Irfr

7 DECEMBER 1967 vot 127 No 3747

Edltor D.putv Edhol A!.lrr.d Edho? Faaturos Edltor

Sportt Edlior

Edhorlal

Mldland Edho:

Art Edhor Asshtrnl M.nchc.t r Offlcc

Spaclal Contr'rbutoB

M.nlglng Dlrastor

MAURICE A. sMITH. DfC PETEN 6ARNIER LEONARO AYTOIT STUART BISDON IT{NE8 IRELAND OEOFFREY HOWABD,

B S cl E ngl, AC C l, Gl M cchE

JOHN DAVEY GRAHAM ROBSON, MAlOxon, MABTIN LEWIS. MICHAEL SCARLETT WARREN ALLPORT

EDWABD EVES

HOWABD VYSE JOHN HAWKINS

HAROLD HOLT, AMIMI. AMAET

RONALD BARKER FOGER HUNTI NG7 oN, A,AE \ootfoh) EOIN YOUNG (Sport)

H. N. PntAUtX, rrrf,

MAIN FEATURES

page

BUNNING ASSESSMENT: VAUXHALL VlvA 90 2 CHBISTMAS GIFTS_2 6 TEST:VAUXHALLVICTORZOOO t3 WOMEN'S ANGLE-3 20 DATSUN BLUEBIRD 13OO AND 1600 2E LOOK OUTI 29 KNOW YOUR CAR No 6-BMC tlOO AND I3OO 32-33 DOWNTON ON TEST 36 SPR]NGBOK SERIES-3 iZ SPORTS CAR RAC]NG BYJOHN WYER 38

REGUTAR TTEMS DISCONNECTED JOTTINGS THE SPORT NEW PBODUCTS STRAIGHT FROM THE GRID PICWEEK NEWS AND VIEWS TRADE AND ]NDUSTRY CORRESPONDENCE NEW CAR PRICES Laet pagee before back cover

24 31 34 42 & 46 48 49

COVEB: Vauxhall Viva 90. Photography: Michael Cooper

ITEXT WEEK'S ISSUE FEATURES-P 52

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NEW TYPE OF LAMINATED GLASS

WE MAY be excused for "harping" on road accidents in recent weeks, for the motoring scene is at present coloured (discoloured, perhaps) by preventive measures such as the breathalyser and a multiplicity of speed limits. These, however, are aimed at reducing the number of accidents -whereas of equal importance is the protection of pas- sengers from serious injury in the substantially large num- ber of road accidents that are bound to occur still. Seven important protective measures are being scientifically in- vestigated and developed at present in this and other countries. among them seat'belts, of course, non-crush body structures, and now a new laminated safety glass windscreen material developed by Monsanto and the Trip- lex company. This, with a thicker plastic interlayer, provides greater flexibility with high impact absorption.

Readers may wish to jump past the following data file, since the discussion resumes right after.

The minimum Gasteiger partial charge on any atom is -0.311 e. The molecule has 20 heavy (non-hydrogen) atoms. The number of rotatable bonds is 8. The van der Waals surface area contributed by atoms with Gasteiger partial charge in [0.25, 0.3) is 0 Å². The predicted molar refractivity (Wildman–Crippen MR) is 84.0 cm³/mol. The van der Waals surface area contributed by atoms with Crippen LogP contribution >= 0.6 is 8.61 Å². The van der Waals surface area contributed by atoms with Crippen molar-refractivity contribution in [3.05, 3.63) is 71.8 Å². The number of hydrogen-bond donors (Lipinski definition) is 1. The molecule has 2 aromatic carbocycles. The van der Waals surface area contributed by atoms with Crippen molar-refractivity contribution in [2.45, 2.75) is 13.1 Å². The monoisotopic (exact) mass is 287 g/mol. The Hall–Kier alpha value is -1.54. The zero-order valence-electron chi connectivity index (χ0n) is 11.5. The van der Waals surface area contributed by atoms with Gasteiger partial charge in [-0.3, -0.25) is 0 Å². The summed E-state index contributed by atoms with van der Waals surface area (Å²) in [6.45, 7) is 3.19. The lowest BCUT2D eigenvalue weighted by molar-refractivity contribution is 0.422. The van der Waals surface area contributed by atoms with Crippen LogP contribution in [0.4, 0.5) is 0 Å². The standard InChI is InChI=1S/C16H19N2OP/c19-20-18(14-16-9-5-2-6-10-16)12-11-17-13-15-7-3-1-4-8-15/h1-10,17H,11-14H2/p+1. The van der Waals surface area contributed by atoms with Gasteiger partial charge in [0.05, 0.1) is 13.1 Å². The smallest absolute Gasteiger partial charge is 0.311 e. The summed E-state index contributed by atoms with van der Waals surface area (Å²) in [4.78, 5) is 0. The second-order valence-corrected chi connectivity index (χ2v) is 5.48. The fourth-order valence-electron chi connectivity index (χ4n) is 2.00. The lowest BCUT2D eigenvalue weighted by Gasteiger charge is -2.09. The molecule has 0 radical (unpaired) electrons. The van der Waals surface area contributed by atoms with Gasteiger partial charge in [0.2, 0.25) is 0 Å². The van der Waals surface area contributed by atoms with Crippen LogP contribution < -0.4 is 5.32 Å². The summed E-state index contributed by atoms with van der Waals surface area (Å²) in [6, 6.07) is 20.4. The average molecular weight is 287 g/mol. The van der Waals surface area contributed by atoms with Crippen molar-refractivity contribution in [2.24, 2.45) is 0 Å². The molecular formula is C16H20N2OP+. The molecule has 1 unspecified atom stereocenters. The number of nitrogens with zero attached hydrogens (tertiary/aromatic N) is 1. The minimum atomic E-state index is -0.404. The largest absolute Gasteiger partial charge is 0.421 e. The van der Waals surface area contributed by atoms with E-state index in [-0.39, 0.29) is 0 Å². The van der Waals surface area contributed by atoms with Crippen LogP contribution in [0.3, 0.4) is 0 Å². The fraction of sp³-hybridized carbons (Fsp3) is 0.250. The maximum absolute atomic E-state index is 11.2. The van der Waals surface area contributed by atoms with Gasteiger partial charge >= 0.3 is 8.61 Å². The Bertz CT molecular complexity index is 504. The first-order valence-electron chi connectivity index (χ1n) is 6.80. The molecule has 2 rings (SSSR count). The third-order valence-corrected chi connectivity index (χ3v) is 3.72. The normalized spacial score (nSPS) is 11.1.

The time has come for us to follow the lead of other countries in insisting on laminated glass for all vehic- les---cven though it will cost a little more. We say this because we are now convinced that it would make a substantial contribution in reducing accident injuries. The question will be asked, "But why, if we're to wear safety harness, need we worry about glass?', The answer is first that many people will not wear belts unless they are made compulsory; second, that in all too many cases belts are used incorrectly, or adjusted too loosely, so that in an accident the wearers are likely to hit the windscreen anyway; and third, that with toughened glass a stone can cause complete shattering and obscurity, which_+ven despite the "zebra zone"-can be extremely dangerous in present-day, fast-m ovin g, h ig h-de nsity traffic.

The arguments put forward for toughened glass were that it was cheaper, and that if one hit it with one's head it knocked out before causing severe head injuries . . . but often the passengers were thrown out through the screen. lnvestigation into a significantly large number of accidents has since shown that the passengers are tar less seriously injured if they remain within the body shell, which can be designed to withstand impact safely. The big argument against laminated screens was that if they were thick enough to prevent the passengers being thrown out, severe head injuries or a broken neck could result; or if the occupants of the car survived these risks, they found themselves with heads through the screen and wearing horrible spiked collars.

This new material meets all the requirements-in that, on impact, it will bulge progressively with the minimum of splintering so that lacerations should be only superficial; and it will prevent passengers being thrown from the car. Nothing that we have said, however, reduces our conviction that seat-harnesses are the greatest single insurance against accident injuries. lf a properly worn harness is coupled with this new type of windscreen material and properly designed body structures, the chances of surviving major collisions, and escaping uninjured from lesser ones, are very high indeed.